The commercial availability provisions of the AGOA and the CBTPA provide for duty-free and quota-free treatment for apparel articles that are both cut (or knit-to-shape) and sewn or otherwise assembled in one or more beneficiary countries from fabric or yarn that is not formed in the United States if it has been determined that such yarns or fabrics cannot be supplied by the domestic industry in commercial quantities in a timely manner and certain procedural requirements have been met. In Presidential Proclamations 7350 and 7351 of October 4, 2000, the President proclaimed that this treatment would apply to such apparel articles from fabrics or yarns designated by the appropriate U.S. government authority in the Federal Register. In Sections 1 and 6 of Executive Order No. 13191 of January 17, 2001, the Committee was authorized to determine whether yarns or fabrics cannot be supplied by the domestic industry in commercial quantities in a timely manner under the AGOA or the CBTPA.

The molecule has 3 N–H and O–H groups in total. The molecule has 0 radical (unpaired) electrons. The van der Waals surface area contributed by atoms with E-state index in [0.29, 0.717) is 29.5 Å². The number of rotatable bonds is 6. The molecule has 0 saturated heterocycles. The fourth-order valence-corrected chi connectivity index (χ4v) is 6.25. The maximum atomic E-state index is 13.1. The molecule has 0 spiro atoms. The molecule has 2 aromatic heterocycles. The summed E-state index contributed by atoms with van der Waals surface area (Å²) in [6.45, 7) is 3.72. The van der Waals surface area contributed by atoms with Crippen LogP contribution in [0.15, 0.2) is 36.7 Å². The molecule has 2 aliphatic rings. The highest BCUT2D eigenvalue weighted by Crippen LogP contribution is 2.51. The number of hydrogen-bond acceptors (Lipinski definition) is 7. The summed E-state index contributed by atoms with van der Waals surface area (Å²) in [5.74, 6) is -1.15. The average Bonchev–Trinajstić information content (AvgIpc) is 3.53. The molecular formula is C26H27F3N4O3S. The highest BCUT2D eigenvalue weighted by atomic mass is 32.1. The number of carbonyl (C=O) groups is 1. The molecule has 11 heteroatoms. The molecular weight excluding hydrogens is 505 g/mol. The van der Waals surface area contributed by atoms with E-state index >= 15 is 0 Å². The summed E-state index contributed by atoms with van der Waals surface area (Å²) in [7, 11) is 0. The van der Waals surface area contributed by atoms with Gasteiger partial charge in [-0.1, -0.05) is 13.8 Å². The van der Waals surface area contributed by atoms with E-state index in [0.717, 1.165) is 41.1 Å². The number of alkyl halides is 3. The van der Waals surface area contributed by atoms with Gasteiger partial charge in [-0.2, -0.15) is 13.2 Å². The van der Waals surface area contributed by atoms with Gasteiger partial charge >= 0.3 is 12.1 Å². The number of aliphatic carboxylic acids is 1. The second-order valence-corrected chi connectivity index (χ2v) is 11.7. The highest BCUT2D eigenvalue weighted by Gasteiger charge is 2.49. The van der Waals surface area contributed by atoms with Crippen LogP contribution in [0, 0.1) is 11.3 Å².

On November 3, 2003, the Committee received a request alleging that micro-denier 30 singles and 36 singles solution dyed, open-end spun, staple spun viscose yarn, described above, for use in manufacturing fabrics, cannot be supplied by the domestic industry in commercial quantities in a timely manner under the AGOA and the CBTPA. It requested that apparel articles from U.S. formed fabrics containing such yarns be eligible for preferential treatment under the AGOA and the CBTPA. On November 12, 2003, the Committee requested public comment on the petition (68 FR 68086). On November 28, 2003, the Committee and the U.S. Trade Representative (USTR) sought the advice of the Industry Sector Advisory Committee for Wholesaling and Retailing and the Industry Sector Advisory Committee for Textiles and Apparel. On November 28, 2003, the Committee and USTR offered to hold consultations with the Committee on Ways and Means of the House of Representatives and the Committee on Finance of the Senate (collectively, the Congressional Committees). On December 15, 2003, the U.S. International Trade Commission provided advice on the petition. Based on the information and advice received and its understanding of the industry, the Committee determined that the yarn set forth in the request cannot be supplied by the domestic industry in commercial quantities in a timely manner. On January 2, 2004, the Committee and USTR submitted a report to the Congressional Committees that set forth the action proposed, the reasons for such action, and advice obtained. A period of 60 calendar days since this report was submitted has expired, as required by the AGOA and the CBTPA.